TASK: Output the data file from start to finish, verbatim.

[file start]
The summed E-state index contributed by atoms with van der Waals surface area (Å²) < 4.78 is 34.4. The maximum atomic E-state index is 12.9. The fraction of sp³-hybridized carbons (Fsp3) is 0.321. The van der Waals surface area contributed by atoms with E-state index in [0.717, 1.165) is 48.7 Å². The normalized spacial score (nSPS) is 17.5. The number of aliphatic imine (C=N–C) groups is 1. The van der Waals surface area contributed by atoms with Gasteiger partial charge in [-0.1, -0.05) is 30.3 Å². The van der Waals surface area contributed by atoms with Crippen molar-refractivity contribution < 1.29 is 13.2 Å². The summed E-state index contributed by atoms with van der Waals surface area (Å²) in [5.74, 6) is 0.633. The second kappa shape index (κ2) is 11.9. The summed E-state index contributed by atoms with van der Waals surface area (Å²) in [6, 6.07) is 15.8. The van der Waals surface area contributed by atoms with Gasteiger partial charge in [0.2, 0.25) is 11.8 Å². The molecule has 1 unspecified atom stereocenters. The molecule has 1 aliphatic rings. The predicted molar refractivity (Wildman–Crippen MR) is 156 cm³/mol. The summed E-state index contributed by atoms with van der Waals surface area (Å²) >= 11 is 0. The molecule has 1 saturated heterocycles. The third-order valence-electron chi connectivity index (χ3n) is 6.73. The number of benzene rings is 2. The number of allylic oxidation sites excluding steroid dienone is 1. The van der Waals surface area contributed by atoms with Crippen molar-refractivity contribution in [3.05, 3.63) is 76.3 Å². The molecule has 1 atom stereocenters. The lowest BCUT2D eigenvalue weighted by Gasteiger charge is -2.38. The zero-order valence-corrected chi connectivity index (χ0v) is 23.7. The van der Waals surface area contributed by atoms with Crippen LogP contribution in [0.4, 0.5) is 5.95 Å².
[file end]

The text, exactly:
The summed E-state index contributed by atoms with van der Waals surface area (Å²) < 4.78 is 34.4. The maximum atomic E-state index is 12.9. The fraction of sp³-hybridized carbons (Fsp3) is 0.321. The van der Waals surface area contributed by atoms with E-state index in [0.717, 1.165) is 48.7 Å². The normalized spacial score (nSPS) is 17.5. The number of aliphatic imine (C=N–C) groups is 1. The van der Waals surface area contributed by atoms with Gasteiger partial charge in [-0.1, -0.05) is 30.3 Å². The van der Waals surface area contributed by atoms with Crippen molar-refractivity contribution < 1.29 is 13.2 Å². The summed E-state index contributed by atoms with van der Waals surface area (Å²) in [5.74, 6) is 0.633. The second kappa shape index (κ2) is 11.9. The summed E-state index contributed by atoms with van der Waals surface area (Å²) in [6, 6.07) is 15.8. The van der Waals surface area contributed by atoms with Gasteiger partial charge in [0.2, 0.25) is 11.8 Å². The molecule has 1 unspecified atom stereocenters. The molecule has 1 aliphatic rings. The predicted molar refractivity (Wildman–Crippen MR) is 156 cm³/mol. The summed E-state index contributed by atoms with van der Waals surface area (Å²) >= 11 is 0. The molecule has 1 saturated heterocycles. The third-order valence-electron chi connectivity index (χ3n) is 6.73. The number of benzene rings is 2. The number of allylic oxidation sites excluding steroid dienone is 1. The van der Waals surface area contributed by atoms with Crippen molar-refractivity contribution in [3.05, 3.63) is 76.3 Å². The molecule has 1 atom stereocenters. The lowest BCUT2D eigenvalue weighted by Gasteiger charge is -2.38. The zero-order valence-corrected chi connectivity index (χ0v) is 23.7. The van der Waals surface area contributed by atoms with Crippen LogP contribution in [0.4, 0.5) is 5.95 Å².